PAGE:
Armendariz also claims that Cortez is distinguishable because the INS issued a detainer in this case. In particular, he relies upon the Eleventh Circuit's decision in Alanis-Bustamante v. Reno, 201 F.3d 1303 (11th Cir.2000).
In that case, the INS served an OSC upon the alien while he was imprisoned in June 1995. The INS also contemporaneously lodged a detainer with prison authorities. However, the INS did not file the OSC until June 1997. The court held that the combination of the service of the OSC with the lodging of the detainer "is enough to commence proceedings for purposes of determining the applicable law." Id. at 1310. The court explained that the two actions afforded the INS considerable power over the alien. Id. at 1310. Specifically, the actions gave the INS the power to prevent Bustamante's release from custody at the conclusion of his prison term.
In Cortez, the INS did not lodge a detainer. Armendariz urges us to adopt the logic of the Eleventh Circuit, and hold that deportation proceedings commence with the service of the OSC if a detainer is contemporaneously lodged. Cortez does not allow for such a rule. The relevant INS regulations make the filing of the OSC, not the lodging of a detainer, the critical event.
In sum, Cortez dictates that Armendariz's proceedings commenced with the filing of the OSC. Because the INS did not file the OSC until December 1996, his proceedings were not pending at the time of AEDPA's enactment.
Armendariz further argues that even if his deportation proceedings commenced after the enactment of AEDPA, § 440(d) is nonetheless inapplicable. Specifically, he contends that application of § 440(d) would result in an impermissible retroactive effect.
When a statutory provision lacks an effective date, we first ask whether Congress has prescribed its temporal reach. Landgraf v. USI Film Prods., 511 U.S. 244, 280, 114 S.Ct. 1483, 128 L.Ed.2d 229 (1994). "If there is no congressional directive on the temporal reach of a statute, we determine whether the application of the statute to the conduct at issue would result in a retroactive effect. If so, then in keeping with our `traditional presumption' against retroactivity, we presume that the statute does not apply to that conduct." Martin v. Hadix, 527 U.S. 343, 352, 119 S.Ct. 1998, 144 L.Ed.2d 347, (1999).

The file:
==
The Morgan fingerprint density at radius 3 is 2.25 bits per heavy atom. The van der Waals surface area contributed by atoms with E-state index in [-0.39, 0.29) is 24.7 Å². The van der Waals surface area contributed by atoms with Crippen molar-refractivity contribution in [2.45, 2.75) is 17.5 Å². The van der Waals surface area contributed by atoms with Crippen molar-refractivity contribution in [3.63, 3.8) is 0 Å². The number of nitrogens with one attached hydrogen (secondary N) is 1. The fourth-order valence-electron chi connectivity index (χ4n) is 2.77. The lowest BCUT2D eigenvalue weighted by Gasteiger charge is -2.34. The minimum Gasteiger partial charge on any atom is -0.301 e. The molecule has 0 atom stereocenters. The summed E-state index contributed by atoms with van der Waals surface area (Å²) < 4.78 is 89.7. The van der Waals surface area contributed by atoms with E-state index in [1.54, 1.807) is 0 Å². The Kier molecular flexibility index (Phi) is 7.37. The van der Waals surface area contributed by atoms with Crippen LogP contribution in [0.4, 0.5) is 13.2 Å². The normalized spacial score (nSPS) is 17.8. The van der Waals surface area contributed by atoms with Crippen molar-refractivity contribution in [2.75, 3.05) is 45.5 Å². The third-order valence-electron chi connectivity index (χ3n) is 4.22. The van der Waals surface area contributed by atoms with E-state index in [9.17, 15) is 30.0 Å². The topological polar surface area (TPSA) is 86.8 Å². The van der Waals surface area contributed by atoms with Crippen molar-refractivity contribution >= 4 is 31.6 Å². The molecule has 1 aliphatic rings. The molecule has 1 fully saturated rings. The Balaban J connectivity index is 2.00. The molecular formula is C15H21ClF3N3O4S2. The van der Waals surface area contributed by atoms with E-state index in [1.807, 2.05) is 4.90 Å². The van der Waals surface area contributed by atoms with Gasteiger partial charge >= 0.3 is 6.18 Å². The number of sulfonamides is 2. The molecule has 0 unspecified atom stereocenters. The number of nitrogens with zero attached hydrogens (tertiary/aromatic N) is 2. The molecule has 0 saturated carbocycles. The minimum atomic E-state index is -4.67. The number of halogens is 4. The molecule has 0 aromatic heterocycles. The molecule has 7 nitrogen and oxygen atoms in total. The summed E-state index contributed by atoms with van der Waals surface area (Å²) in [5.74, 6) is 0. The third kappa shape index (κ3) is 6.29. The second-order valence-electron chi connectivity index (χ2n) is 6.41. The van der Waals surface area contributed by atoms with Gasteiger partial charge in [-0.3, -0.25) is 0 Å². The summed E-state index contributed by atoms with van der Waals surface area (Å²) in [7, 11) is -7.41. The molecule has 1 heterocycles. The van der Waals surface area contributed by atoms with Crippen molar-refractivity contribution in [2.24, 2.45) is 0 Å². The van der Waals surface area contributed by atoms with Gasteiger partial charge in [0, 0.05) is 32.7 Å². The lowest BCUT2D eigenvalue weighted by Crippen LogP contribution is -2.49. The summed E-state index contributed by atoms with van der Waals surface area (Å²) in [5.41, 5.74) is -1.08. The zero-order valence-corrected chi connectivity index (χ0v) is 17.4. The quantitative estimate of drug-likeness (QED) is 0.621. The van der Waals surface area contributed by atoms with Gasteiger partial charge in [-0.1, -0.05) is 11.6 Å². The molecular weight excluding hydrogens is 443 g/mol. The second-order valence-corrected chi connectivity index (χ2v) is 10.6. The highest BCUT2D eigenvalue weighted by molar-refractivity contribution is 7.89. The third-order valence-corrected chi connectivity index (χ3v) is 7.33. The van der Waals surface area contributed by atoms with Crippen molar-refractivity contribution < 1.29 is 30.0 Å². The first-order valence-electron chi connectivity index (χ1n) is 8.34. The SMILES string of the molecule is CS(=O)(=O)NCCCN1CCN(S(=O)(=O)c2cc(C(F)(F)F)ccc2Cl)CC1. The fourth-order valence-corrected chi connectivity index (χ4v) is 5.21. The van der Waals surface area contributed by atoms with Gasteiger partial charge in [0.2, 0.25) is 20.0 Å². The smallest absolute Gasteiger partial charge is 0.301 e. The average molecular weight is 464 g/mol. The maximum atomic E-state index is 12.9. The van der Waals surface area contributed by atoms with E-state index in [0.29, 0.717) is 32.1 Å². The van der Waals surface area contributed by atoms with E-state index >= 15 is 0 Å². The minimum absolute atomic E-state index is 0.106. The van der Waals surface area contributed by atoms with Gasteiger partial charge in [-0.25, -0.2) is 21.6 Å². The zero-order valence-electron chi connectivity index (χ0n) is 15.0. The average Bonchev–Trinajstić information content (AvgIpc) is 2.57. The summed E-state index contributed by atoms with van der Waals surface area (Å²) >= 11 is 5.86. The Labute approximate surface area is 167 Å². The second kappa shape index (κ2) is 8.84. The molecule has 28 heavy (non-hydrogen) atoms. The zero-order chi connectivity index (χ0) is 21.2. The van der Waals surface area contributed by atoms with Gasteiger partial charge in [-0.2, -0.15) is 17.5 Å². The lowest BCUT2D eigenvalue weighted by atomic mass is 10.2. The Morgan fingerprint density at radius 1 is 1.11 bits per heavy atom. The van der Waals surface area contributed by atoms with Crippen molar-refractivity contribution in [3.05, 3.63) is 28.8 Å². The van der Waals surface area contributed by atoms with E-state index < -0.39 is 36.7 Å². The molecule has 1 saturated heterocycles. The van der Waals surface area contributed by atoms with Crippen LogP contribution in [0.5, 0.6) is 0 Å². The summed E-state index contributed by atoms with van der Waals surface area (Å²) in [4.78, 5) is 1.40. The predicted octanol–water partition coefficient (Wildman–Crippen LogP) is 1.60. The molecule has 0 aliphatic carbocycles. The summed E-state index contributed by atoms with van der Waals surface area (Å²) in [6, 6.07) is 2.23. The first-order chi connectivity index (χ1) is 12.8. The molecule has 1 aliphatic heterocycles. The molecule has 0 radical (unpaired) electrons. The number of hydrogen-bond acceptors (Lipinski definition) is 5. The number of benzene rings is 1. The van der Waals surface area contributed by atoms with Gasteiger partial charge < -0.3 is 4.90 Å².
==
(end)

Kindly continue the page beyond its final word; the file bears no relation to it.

We previously observed that Congress did not prescribe § 440(d)'s temporal reach. See Magana-Pizano, 200 F.3d 603, 612 (9th Cir.1999). Therefore, § 440(d) applies to Armendariz unless its application would result in a retroactive effect. See, e.g., Martin, 527 U.S. at 352, 119 S.Ct. 1998.
In INS v. St. Cyr, 533 U.S. 289, 321-22, 121 S.Ct. 2271, 150 L.Ed.2d 347 (2001), the Supreme Court held that application of § 440(d) to those aliens who pleaded guilty prior to AEDPA's enactment results in a retroactive effect. At the time of plea, those aliens had the possibility of obtaining a § 212(c) waiver of inadmissibility. Section 440(d) eliminated that possibility. If those aliens had been aware of § 440(d) at the time of plea, they might have elected to proceed to trial in lieu of pleading guilty. Id. at 323, 121 S.Ct. 2271.
However, as we held in United States v. Herrera-Blanco, 232 F.3d 715, 719 (9th Cir.2000), application of § 440(d) to those aliens who were convicted after a jury trial does not result in a retroactive effect. Unlike aliens who pleaded guilty, aliens who elected a jury trial cannot plausibly claim that they would have acted any differently if they had known about § 440(d). As the Seventh Circuit explained,